Medicare Part D Coverage of Drugs Selected for the Drug Price Negotiation Program

Published in JAMA Health Forum, this study examined current Medicare beneficiary access to the drugs selected for the first round of the Inflation Reduction Act’s Medicare Drug Price Negotiation Program.


Julie Patterson, PharmD, PhD; Tyler Wagner, PharmD, PhD; John M. O’Brien, PharmD, MPH; and Jon D. Campbell, MS, PhD


JAMA Health Forum


This cross-sectional study describes and historically benchmarks Medicare Part D coverage in 2019 and 2023 for the first 10 drugs selected for negotiation under the Inflation Reduction Act’s (IRA) Medicare Drug Price Negotiation Program (DPNP).


Among the 10 drugs, average coverage was generally high and increased from 2019 to 2023. 

  • Across 3,345 plans examined, coverage in 2019 averaged 82%
  • Across 4,362 plans examined, coverage in 2023 averaged 91.3%


  • Beneficiary access to the first ten selected drugs was high in 2019 and 2023, with most available to beneficiaries without prior authorization or step therapy requirements.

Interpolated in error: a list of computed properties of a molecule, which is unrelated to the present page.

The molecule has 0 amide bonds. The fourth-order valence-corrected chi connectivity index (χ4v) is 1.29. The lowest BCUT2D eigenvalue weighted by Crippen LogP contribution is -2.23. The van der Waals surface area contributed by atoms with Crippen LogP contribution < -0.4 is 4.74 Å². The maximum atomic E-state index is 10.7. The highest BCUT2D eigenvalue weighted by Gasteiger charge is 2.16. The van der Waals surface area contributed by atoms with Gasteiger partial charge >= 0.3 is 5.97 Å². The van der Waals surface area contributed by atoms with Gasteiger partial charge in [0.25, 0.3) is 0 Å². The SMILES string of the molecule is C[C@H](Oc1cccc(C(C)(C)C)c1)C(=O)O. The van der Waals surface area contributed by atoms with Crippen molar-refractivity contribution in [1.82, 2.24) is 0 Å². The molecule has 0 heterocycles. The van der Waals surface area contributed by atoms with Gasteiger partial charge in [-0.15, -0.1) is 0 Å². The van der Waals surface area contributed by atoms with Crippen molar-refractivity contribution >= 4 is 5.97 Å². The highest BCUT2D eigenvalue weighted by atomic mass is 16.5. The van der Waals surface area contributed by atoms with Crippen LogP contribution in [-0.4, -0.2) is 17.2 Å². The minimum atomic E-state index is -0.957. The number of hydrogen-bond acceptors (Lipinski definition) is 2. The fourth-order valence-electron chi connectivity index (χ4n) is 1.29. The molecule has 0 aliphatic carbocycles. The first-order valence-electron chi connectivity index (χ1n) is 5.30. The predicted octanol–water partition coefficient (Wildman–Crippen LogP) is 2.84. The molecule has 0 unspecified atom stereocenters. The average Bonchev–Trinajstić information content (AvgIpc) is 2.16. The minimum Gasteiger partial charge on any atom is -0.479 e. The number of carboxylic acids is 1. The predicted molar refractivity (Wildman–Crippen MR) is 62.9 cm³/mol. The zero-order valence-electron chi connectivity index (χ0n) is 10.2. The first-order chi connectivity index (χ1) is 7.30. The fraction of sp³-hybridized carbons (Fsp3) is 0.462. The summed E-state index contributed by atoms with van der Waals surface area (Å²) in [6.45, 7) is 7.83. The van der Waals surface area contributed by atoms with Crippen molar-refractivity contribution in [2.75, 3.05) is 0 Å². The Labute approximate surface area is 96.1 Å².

• Current CMS guidance requires Part D plans to include all dosage forms and strengths of selected Part D drugs on formularies, but offers less clear guidance on final utilization decisions by Plan D. Because of the lack of requirements, Plan D sponsors have freedom to apply utilization management tools like prior authorization and step therapy.
  • The IRA creates strong perverse incentives for Part D plans to maximize rebates by potentially using utilization management and adverse tiering for the drugs selected.
  • The increased utilization management requirements that are likely to emerge in response to Part D redesign could reduce patient access to treatments, counter to the intended effects of the DPNP.
  • The IRA’s formulary inclusion requirement may improve access to selected drugs previously excluded from the plan (like insulin), but access concerns beyond formulary inclusion remain — including the potential for copays for selected drugs to increase if their formulary placement changes.
JAMA Health Forum Study

Read the full study now.

JAMA Health Forum